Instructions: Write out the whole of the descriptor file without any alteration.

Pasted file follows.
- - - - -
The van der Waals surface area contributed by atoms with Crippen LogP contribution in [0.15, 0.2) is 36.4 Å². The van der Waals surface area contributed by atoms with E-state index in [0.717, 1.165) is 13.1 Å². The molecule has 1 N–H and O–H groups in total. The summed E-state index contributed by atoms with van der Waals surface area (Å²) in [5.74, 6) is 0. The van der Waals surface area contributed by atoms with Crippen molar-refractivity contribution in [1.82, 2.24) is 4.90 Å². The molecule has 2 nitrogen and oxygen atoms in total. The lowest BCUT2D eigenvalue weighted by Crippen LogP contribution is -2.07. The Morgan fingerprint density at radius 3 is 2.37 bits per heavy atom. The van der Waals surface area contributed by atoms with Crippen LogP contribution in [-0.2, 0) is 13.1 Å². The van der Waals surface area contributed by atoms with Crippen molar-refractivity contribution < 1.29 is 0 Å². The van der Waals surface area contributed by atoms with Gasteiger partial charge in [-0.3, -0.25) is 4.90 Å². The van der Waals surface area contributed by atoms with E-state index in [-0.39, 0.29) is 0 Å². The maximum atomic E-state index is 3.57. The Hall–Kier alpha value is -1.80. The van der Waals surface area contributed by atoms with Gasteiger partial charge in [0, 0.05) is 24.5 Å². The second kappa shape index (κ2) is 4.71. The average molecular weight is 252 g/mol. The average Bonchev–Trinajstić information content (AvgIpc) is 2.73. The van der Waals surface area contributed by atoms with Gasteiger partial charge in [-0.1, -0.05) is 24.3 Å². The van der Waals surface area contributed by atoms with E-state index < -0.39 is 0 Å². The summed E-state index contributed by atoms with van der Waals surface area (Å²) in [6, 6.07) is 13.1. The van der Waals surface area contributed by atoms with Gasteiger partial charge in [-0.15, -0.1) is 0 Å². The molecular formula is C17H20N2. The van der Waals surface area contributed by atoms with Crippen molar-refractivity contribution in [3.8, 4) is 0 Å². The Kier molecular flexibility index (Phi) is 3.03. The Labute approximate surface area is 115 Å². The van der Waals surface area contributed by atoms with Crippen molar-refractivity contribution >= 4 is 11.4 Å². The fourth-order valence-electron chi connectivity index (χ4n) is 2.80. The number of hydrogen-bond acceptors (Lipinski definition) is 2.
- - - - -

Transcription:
The van der Waals surface area contributed by atoms with Crippen LogP contribution in [0.15, 0.2) is 36.4 Å². The van der Waals surface area contributed by atoms with E-state index in [0.717, 1.165) is 13.1 Å². The molecule has 1 N–H and O–H groups in total. The summed E-state index contributed by atoms with van der Waals surface area (Å²) in [5.74, 6) is 0. The van der Waals surface area contributed by atoms with Crippen molar-refractivity contribution in [1.82, 2.24) is 4.90 Å². The molecule has 2 nitrogen and oxygen atoms in total. The lowest BCUT2D eigenvalue weighted by Crippen LogP contribution is -2.07. The Morgan fingerprint density at radius 3 is 2.37 bits per heavy atom. The van der Waals surface area contributed by atoms with Crippen LogP contribution in [-0.2, 0) is 13.1 Å². The van der Waals surface area contributed by atoms with Crippen molar-refractivity contribution < 1.29 is 0 Å². The van der Waals surface area contributed by atoms with Gasteiger partial charge in [-0.3, -0.25) is 4.90 Å². The van der Waals surface area contributed by atoms with E-state index in [-0.39, 0.29) is 0 Å². The maximum atomic E-state index is 3.57. The Hall–Kier alpha value is -1.80. The van der Waals surface area contributed by atoms with Gasteiger partial charge in [0, 0.05) is 24.5 Å². The second kappa shape index (κ2) is 4.71. The average molecular weight is 252 g/mol. The average Bonchev–Trinajstić information content (AvgIpc) is 2.73. The van der Waals surface area contributed by atoms with Gasteiger partial charge in [-0.1, -0.05) is 24.3 Å². The van der Waals surface area contributed by atoms with E-state index < -0.39 is 0 Å². The summed E-state index contributed by atoms with van der Waals surface area (Å²) in [6, 6.07) is 13.1. The van der Waals surface area contributed by atoms with Gasteiger partial charge in [-0.15, -0.1) is 0 Å². The molecular formula is C17H20N2. The van der Waals surface area contributed by atoms with Crippen molar-refractivity contribution in [3.8, 4) is 0 Å². The Kier molecular flexibility index (Phi) is 3.03. The Labute approximate surface area is 115 Å². The van der Waals surface area contributed by atoms with Crippen molar-refractivity contribution >= 4 is 11.4 Å². The fourth-order valence-electron chi connectivity index (χ4n) is 2.80. The number of hydrogen-bond acceptors (Lipinski definition) is 2.